Despite their new-found emancipation at the hands of King Cyrus of Persia, numerous Jews resolved to remain in Babylon. However, a substantial portion took advantage of Cyrus’s decree and returned to their homeland to rebuild the Temple of Jerusalem in 515 B.C. and continue expanding their theological writings.
However, Dr. Anthony Silvestri claims that the First Exile crippled Judah for the remainder of its existence. “After the captivity, Israel was merely an insignificant temple state within three successive huge empires.” The rulers during that time shifted toward the spiritual focus of the prophets rather than the material aspirations of the kings before them.
Nehemiah, his reign beginning in 445 B.C., according to Josephine Kamm, “wished to end the exploitation and oppression and deprivation of the poor by the rich” and instead to create a state where there would exist a universal justice permitting all classes to prosper without impinging upon each other’s prosperity. This is an interesting parallel to the modern Western ideal of Capitalism, which also holds as a desirable state one that permits uncontrolled affluence.
Following the rule of Nehemiah, however, a more radical ruler, Ezra, acquired authority. Ezra, as states Kamm, “was a priest in charge of religious life. He wished to end the lax approach toward religion.” Ezra, a fundamentalist of sorts, imposed restrictions designed to preserve the “purity” of the Jewish faith. He instituted dietary laws that prohibited the consumption of swine’s flesh. Ezra also conducted the separation of mixed families within the region, considering ethnic purity a necessity for God’s “Chosen People.”
This created immense opposition to Ezra’s governance by remaining Samaritans, who had over generations re-assimilated themselves into the religious traditions of the Judeans.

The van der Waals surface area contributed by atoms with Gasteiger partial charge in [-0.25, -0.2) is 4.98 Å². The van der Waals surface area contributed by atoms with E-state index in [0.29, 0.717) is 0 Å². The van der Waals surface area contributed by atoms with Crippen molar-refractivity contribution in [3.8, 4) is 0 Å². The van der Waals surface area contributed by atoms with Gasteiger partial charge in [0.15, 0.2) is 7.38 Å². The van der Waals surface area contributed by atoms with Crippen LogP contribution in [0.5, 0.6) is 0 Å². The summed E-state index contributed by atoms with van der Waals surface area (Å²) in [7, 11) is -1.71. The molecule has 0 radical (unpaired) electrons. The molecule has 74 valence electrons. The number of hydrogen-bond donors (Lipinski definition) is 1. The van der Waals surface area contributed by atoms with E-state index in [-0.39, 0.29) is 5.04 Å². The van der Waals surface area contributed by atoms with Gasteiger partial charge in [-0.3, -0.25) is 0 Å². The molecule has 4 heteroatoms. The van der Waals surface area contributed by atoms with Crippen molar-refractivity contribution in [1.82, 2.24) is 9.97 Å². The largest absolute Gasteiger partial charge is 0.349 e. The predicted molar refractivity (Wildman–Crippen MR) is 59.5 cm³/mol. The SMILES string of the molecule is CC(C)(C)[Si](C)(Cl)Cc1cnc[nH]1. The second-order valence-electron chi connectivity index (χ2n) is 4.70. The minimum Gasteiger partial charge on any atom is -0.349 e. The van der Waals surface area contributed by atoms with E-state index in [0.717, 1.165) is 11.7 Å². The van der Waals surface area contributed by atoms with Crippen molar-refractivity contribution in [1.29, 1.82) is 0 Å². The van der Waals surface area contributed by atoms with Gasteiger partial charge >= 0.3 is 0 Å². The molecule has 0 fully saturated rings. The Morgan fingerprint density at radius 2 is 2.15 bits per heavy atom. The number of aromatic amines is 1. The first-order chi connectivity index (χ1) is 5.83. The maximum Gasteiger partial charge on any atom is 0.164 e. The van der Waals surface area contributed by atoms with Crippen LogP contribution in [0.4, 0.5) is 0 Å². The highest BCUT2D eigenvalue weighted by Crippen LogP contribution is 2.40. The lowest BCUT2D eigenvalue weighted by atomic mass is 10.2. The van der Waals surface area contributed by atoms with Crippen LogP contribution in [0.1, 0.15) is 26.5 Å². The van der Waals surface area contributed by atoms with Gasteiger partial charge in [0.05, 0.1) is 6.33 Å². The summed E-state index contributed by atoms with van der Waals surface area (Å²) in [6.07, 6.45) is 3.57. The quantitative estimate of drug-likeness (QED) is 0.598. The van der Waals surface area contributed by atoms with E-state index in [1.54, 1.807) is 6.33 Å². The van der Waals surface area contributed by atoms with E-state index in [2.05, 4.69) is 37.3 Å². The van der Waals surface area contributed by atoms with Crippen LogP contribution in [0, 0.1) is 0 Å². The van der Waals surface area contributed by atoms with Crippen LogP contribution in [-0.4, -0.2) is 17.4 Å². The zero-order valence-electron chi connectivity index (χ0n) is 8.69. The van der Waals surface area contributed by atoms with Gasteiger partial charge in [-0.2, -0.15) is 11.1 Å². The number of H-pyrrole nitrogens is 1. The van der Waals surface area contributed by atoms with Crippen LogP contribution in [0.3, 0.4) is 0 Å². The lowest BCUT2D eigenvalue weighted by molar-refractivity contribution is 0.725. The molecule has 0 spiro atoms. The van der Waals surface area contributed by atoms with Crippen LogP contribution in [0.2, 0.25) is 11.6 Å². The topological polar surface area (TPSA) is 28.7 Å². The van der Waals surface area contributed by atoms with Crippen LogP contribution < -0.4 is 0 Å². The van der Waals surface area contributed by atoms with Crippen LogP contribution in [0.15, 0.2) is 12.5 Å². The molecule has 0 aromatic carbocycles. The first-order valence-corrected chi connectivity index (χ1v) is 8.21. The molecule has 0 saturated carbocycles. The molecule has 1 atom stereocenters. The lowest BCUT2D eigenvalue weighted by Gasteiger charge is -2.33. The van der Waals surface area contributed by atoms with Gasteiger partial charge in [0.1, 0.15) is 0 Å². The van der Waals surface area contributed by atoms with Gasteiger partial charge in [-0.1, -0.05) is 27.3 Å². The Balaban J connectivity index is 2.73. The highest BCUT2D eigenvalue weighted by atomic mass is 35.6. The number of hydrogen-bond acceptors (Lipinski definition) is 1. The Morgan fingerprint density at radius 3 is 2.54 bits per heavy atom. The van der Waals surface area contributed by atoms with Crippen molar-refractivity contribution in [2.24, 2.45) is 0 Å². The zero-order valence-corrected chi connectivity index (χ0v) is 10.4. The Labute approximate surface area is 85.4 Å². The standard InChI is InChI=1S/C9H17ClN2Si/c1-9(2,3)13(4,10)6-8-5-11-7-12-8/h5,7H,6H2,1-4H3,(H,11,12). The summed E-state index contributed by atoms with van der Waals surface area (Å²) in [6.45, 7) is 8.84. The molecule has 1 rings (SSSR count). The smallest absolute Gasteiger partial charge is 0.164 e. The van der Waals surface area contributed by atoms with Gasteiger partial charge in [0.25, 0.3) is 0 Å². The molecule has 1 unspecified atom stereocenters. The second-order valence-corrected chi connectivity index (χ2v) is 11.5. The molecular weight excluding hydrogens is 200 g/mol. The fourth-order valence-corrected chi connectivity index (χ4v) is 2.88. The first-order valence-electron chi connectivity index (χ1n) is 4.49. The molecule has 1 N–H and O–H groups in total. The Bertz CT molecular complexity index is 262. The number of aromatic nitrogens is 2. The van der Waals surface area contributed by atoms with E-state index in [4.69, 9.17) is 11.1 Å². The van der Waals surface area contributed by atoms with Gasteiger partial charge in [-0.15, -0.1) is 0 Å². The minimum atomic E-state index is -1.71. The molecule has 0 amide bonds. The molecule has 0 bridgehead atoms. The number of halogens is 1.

Kamm reveals that these displeased individuals devised a new conception that “God is not merely the God of the Hebrews but of all peoples.” They had in their frequent utility the myth of Ruth, a Moabite who had twice married Hebrews and became a direct predecessor of King David.
In remote regions of Canaan, mixed marriages continued to occur. However, the holy writings of the Jewish faith still contain a formal prohibition of interbreeding between Hebrews and those not of their nationality. If this has had any effects, the most conspicuous would be the relative safety of Judaism over the ages from becoming permeated by foreign practice, such as the half-worship of Ba’al and associated religious festivals, which numerous Samaritans had undertaken.
Arkenberg, J.S., ed. “Ancient History Sourcebook: Kurash (Cyrus) the Great: The Decree of Return for the Jews, 539 BCE.” Ezra. The Hebrew Bible. “Book of Ezra 1:1-8” Available: http://www.fordham.edu/halsall/ancient/539cyrus1.html. February 6, 2002.
Arkenberg, J.S., ed. “Ancient History Sourcebook: Kurash (Cyrus) the Great: The Decree of Return for the Jews, 539 BCE.” The Great, Cyrus. The Kurash Prism. Available: http://www.fordham.edu/halsall/ancient/539cyrus1.html. February 6, 2002.
CenturyOne. “THE GIFTS OF THE JEWS: How a Tribe of Desert Nomads Changed the Way Everyone Thinks and Feels (Hinges of History Series Volume 2).” (A book review of Thomas Cahill’s work.) Available: http://www.centuryone.com/8249-3.html. February 6, 2002.
Helen Chapin Metz, ed. “EARLY ISRAEL.[Excerpted from Israel: A Country Study.Helen Chapin Metz, ed. Washington, DC: Federal Research Division of the Library of Congress, 1988].” Available: http://lcweb2.loc.gov/frd/cs/iltoc.html. February 6, 2002.
Kamm, Josephine. The Hebrew People: A History of the Jews. New York: McGraw-Hill: 1967.
Lipman, David E. “Gates to Jewish Heritage. Bar Kochba: The Bar Kochba Revolt.”Available: http://www.jewishgates.org/personalities/bar.stm. February 6, 2002.
Silvestri, Anthony. “Dr. Silvestri’s WWW Ancient World History Resource. III. The Hebrews.” Available: http://www.drhistory.org/main.html. January 27, 2001.
Speake, Graham, ed. The Cultural Atlas of the World: The Bible.Alexandria, Va., Stonehenge Press, 1992.
West, Jim. “Ancient Israelite Marriage Customs.” Available: http://www.theology.edu/marriage.htm. February 6, 2002.